_______________ This dissertation follows the style of Human Resource Development Quarterly.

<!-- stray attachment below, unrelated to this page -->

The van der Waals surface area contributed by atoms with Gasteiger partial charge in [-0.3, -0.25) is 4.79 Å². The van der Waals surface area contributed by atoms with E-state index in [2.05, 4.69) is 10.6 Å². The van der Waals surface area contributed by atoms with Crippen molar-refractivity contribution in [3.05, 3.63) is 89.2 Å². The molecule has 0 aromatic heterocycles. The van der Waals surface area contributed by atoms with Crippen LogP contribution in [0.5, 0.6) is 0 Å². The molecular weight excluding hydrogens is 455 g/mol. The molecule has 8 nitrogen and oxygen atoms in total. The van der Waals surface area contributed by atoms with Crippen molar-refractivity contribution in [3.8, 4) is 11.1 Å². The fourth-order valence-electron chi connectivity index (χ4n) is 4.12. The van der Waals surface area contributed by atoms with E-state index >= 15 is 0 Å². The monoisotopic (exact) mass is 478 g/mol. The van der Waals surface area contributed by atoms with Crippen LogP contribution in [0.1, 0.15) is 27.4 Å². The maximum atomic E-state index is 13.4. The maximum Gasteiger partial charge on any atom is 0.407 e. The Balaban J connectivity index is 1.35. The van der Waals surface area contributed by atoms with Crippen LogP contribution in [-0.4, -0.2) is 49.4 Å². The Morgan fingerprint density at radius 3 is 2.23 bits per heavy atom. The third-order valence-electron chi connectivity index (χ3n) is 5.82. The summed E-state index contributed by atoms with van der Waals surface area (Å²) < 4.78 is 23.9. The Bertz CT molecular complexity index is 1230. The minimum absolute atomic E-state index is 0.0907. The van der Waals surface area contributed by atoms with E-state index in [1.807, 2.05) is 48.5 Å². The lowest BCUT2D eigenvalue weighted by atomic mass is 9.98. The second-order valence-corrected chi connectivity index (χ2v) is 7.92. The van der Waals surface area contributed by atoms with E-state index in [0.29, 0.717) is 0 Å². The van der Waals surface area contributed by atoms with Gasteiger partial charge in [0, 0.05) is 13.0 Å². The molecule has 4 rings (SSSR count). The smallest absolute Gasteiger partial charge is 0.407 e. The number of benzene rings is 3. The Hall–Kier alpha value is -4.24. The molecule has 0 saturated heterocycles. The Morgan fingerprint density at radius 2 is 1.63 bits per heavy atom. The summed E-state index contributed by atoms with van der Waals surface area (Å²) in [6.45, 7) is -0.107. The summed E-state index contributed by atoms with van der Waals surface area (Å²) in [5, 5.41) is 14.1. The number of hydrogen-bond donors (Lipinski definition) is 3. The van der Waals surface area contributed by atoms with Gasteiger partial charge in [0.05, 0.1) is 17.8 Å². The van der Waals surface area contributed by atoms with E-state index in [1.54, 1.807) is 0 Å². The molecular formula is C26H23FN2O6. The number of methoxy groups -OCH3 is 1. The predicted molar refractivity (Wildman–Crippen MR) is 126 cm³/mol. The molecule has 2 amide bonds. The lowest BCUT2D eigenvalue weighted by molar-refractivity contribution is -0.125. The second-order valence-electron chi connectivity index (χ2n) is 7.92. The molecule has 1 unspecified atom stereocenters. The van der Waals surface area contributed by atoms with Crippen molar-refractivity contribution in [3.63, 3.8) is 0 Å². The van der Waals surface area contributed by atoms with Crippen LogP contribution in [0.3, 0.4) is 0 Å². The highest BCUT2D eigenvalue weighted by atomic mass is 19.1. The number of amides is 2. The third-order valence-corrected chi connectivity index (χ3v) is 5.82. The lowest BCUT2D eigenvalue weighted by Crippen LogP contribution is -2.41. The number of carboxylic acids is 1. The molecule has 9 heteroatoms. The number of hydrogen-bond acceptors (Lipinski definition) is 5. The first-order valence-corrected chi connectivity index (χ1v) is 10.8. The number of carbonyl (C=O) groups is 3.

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Human Resource Development Human Resource Development (HRD) is an area of theory, research, and practice that is devoted intimately to studying people. In terms of its formal academic study, HRD is comprised of a community of scholars and practitioners from across the world. Formal educational programs of HRD can be found in countries throughout many parts of the world. The Academy of Human Resource Development (AHRD) is the predominant global professional organization with individual memberships that focus on research. It holds four conferences a year: the Americas, Asia, Europe, and the Middle East/North Africa (MENA). The University Forum for Human Resource Development (UFHRD) is the dominant institutional professional organization for the study of HRD. Combined, these two professional organizations, along with country-specific organizations (e.g., India, Korea, Pakistan) help to define much of the HRD work being conducted across the globe. They facilitate the dissemination of HRD research by hosting these four international conferences per year and sponsoring the publication of four HRD-focused journals: Human Resource Development Quarterly (HRDQ), Human Resource Development International (HRDI), Advances in Developing Human Resources (ADHR), and Human Resource Development Review (HRDR). What is HRD? Although a myriad of research and scholarly thought has been focused around the question of What is HRD? there is no single agreement as to the answer to this question. Many scholars and practitioners have endeavored to provide a formal